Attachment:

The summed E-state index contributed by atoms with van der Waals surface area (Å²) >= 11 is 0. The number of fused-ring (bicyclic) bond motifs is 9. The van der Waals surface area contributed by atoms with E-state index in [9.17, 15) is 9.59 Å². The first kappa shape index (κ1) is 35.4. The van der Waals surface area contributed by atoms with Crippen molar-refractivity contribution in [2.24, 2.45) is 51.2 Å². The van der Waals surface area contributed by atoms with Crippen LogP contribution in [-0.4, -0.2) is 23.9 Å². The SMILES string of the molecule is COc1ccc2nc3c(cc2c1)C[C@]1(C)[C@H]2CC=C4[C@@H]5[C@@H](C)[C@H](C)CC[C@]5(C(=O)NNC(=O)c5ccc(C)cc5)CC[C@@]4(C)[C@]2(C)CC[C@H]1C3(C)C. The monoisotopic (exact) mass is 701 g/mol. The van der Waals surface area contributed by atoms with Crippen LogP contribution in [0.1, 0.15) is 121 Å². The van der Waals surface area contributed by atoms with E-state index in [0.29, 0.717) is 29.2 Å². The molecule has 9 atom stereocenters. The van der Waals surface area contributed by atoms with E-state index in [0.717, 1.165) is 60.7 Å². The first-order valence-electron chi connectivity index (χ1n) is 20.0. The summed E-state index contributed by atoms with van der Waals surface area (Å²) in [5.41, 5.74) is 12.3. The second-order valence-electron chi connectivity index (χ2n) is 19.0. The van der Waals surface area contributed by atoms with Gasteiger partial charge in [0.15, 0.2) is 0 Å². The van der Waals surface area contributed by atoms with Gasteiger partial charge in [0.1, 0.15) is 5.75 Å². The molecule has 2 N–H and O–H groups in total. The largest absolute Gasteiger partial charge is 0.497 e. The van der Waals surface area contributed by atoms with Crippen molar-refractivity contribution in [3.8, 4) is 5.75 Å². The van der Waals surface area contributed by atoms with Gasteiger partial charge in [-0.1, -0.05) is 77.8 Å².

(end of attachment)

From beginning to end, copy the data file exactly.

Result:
The summed E-state index contributed by atoms with van der Waals surface area (Å²) >= 11 is 0. The number of fused-ring (bicyclic) bond motifs is 9. The van der Waals surface area contributed by atoms with E-state index in [9.17, 15) is 9.59 Å². The first kappa shape index (κ1) is 35.4. The van der Waals surface area contributed by atoms with Crippen molar-refractivity contribution in [2.24, 2.45) is 51.2 Å². The van der Waals surface area contributed by atoms with Crippen LogP contribution in [-0.4, -0.2) is 23.9 Å². The SMILES string of the molecule is COc1ccc2nc3c(cc2c1)C[C@]1(C)[C@H]2CC=C4[C@@H]5[C@@H](C)[C@H](C)CC[C@]5(C(=O)NNC(=O)c5ccc(C)cc5)CC[C@@]4(C)[C@]2(C)CC[C@H]1C3(C)C. The monoisotopic (exact) mass is 701 g/mol. The van der Waals surface area contributed by atoms with Crippen LogP contribution in [0.1, 0.15) is 121 Å². The van der Waals surface area contributed by atoms with E-state index in [0.29, 0.717) is 29.2 Å². The molecule has 9 atom stereocenters. The van der Waals surface area contributed by atoms with E-state index in [0.717, 1.165) is 60.7 Å². The first-order valence-electron chi connectivity index (χ1n) is 20.0. The summed E-state index contributed by atoms with van der Waals surface area (Å²) in [5.41, 5.74) is 12.3. The second-order valence-electron chi connectivity index (χ2n) is 19.0. The van der Waals surface area contributed by atoms with Gasteiger partial charge in [0.15, 0.2) is 0 Å². The van der Waals surface area contributed by atoms with Gasteiger partial charge in [0.1, 0.15) is 5.75 Å². The molecule has 2 N–H and O–H groups in total. The largest absolute Gasteiger partial charge is 0.497 e. The van der Waals surface area contributed by atoms with Crippen molar-refractivity contribution in [3.8, 4) is 5.75 Å². The van der Waals surface area contributed by atoms with Gasteiger partial charge in [-0.1, -0.05) is 77.8 Å².